Thankfully, the U.S. government is back in business, and I mean that from the bottom of my pocketbook. A week ago, the shutdown threatened to cancel today’s workshop with the wonderful musicians of the U.S. Coast Guard (USCG).
For the past two years, I have coached USCG ensembles on audience engagement skills. From a purely selfish perspective, I enjoy working with the USCG Band because their live performances replace my everyday, string-centric reality with fresh sounds and musical perspectives. In that regard, I am no different from the fourth grader or senior citizen attending their community performances.
Finding Entry Points with the USCG Band
This morning, the USCG band rehearsed an interactive concert designed for middle-school students. The program reveals how musical compositions can emerge from almost anywhere. The chosen repertoire’s far-ranging inspirations include historical figures (John Mackey’s Xerxes), the focused inner state of a dancer (Warren Benson’s Solitary Dancer), and a Saturday Night Live punchline (Scott McAllister’s More Cowbell).
Although audience-interactions are still being refined and tested, the script definitely provides active engagement. Middle-schoolers will sing themes, clap rhythms with the ensemble, provide improvisational input for USCG performers, and visualize solutions to compositional problems posed by composers. Each segment aims to give the young listeners entry points or “hooks” to focus their ears and minds on the musical materials.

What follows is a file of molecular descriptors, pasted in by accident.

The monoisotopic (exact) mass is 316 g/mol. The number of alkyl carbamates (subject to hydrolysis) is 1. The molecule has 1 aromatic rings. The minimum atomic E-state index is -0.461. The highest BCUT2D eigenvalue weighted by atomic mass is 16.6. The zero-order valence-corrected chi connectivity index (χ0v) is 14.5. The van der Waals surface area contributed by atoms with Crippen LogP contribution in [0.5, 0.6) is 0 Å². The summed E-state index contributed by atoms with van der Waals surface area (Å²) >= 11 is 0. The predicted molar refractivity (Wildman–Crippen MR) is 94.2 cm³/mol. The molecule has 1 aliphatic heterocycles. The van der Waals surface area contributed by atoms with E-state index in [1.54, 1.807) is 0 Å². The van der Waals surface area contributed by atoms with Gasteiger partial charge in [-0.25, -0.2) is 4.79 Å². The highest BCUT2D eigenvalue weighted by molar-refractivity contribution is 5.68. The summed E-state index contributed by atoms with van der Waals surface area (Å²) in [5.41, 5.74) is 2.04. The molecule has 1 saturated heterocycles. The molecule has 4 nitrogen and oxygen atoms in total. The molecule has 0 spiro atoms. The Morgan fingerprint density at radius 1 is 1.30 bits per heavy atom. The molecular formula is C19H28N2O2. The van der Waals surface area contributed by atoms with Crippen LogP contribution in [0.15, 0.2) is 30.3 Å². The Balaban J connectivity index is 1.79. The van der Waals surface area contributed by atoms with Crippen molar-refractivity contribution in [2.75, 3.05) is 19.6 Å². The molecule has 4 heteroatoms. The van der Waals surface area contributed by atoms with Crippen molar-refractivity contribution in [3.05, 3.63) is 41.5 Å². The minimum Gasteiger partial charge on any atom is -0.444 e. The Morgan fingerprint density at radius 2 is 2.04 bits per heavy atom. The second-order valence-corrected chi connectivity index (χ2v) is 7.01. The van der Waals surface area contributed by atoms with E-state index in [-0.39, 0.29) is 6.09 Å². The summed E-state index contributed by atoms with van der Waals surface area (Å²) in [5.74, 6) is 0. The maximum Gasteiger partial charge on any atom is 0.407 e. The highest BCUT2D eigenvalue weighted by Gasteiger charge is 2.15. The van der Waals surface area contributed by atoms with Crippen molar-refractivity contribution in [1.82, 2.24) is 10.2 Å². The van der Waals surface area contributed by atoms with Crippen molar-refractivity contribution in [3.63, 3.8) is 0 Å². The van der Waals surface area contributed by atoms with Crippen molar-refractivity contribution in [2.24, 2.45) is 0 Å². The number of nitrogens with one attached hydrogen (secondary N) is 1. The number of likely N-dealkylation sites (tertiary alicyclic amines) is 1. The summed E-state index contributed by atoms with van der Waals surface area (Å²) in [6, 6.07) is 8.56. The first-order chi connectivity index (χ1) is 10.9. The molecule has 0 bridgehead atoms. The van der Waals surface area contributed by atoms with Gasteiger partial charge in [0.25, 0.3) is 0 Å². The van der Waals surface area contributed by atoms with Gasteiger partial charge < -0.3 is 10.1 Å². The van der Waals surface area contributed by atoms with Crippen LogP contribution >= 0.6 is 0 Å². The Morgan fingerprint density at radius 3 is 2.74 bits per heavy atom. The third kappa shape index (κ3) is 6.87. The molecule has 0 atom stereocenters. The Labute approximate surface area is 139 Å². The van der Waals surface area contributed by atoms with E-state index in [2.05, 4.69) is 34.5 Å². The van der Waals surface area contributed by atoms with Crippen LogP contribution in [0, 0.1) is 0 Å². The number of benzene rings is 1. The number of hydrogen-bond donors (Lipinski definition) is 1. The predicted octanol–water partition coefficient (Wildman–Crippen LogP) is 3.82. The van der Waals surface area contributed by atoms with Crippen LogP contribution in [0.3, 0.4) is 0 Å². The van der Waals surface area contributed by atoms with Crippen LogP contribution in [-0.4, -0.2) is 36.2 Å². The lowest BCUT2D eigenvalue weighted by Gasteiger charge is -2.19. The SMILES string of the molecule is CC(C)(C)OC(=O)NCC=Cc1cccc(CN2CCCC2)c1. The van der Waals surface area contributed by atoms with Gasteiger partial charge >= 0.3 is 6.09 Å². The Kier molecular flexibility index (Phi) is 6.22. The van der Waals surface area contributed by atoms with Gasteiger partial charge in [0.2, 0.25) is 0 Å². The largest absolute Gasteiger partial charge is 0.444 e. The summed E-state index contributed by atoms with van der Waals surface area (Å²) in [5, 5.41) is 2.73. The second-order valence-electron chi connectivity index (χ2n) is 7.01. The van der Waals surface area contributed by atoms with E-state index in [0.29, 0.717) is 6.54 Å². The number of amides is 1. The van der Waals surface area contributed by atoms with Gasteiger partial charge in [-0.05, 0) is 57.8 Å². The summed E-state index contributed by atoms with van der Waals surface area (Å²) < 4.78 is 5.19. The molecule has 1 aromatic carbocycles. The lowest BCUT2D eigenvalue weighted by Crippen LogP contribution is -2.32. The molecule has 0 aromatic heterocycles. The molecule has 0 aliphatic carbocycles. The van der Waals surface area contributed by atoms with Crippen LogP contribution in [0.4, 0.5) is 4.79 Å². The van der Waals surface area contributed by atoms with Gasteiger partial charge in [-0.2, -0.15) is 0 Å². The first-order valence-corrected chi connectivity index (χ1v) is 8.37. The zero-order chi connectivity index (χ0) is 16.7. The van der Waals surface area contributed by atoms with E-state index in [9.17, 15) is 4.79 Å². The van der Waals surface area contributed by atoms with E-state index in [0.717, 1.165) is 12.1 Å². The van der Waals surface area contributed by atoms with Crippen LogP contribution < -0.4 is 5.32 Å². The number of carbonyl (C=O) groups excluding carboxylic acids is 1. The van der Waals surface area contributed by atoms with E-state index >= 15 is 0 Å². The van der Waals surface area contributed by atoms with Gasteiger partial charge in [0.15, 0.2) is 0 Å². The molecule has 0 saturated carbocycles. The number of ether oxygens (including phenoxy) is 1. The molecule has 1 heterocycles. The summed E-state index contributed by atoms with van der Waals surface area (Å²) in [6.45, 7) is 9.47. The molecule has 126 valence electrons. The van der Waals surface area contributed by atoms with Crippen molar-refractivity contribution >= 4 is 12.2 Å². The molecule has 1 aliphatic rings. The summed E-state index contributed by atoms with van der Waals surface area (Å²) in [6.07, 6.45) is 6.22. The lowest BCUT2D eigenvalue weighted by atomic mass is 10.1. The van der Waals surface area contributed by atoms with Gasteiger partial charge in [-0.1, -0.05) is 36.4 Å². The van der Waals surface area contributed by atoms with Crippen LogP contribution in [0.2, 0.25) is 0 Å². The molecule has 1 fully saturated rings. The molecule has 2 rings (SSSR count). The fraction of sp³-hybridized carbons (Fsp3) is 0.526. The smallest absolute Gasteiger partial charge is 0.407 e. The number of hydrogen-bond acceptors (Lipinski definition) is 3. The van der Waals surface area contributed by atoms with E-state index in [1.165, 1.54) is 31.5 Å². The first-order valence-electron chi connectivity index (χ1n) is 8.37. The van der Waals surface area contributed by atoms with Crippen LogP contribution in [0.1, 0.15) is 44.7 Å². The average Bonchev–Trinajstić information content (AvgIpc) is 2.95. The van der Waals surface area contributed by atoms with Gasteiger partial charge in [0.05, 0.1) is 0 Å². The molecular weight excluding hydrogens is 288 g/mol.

Unlocking a Modern Masterpiece
In the afternoon, I led the USCG chamber ensembles through the design process for creating activities that deepen listeners’ perceptions. Because I had worked with the USCG musicians before, I wanted to give them a challenging piece. I settled on György Ligeti’s Ten Pieces for Woodwind Quintet III. Lento, a slow, intense, atonal movement. Here’s an excerpt:
At first, many musicians struggled with Ligeti’s contemporary material, which could confuse or bore a typical audience member. By the end of the workshop, however, all five groups presented successful strategies and approaches for intriguing first-time listeners. One group focused on the delicate, subtle shifts of color and developed an activity where an onstage color spectrum would provide a basis for interpreting the sound at any particular moment.
Another group focused the audience’s ears on the organic blending and seamless shaping of the instruments’ pitches. Other musicians helped listeners to form personal narratives or make real-time artworks in response to musical details. Yet another group explored a movement activity simulating Ligeti’s diverse orchestrations of limited thematic material.
Barring any further shutdowns, in February, I’ll return to coach USCG chamber ensembles on their own original programs. Meanwhile, today’s work gave me some great ideas this Thursday’s New York Philharmonic workshop. After all, if the USCG Band can get middle-schoolers excited about Ligeti’s Ten Pieces, I can do the same for Krzysztof Penderecki’s dissonant, modern Concerto Grosso.
Peace & Prosperity!
-Doc Wallace, 22 October 2013
PS Enjoy a playlist of some of my interactive concert presentations!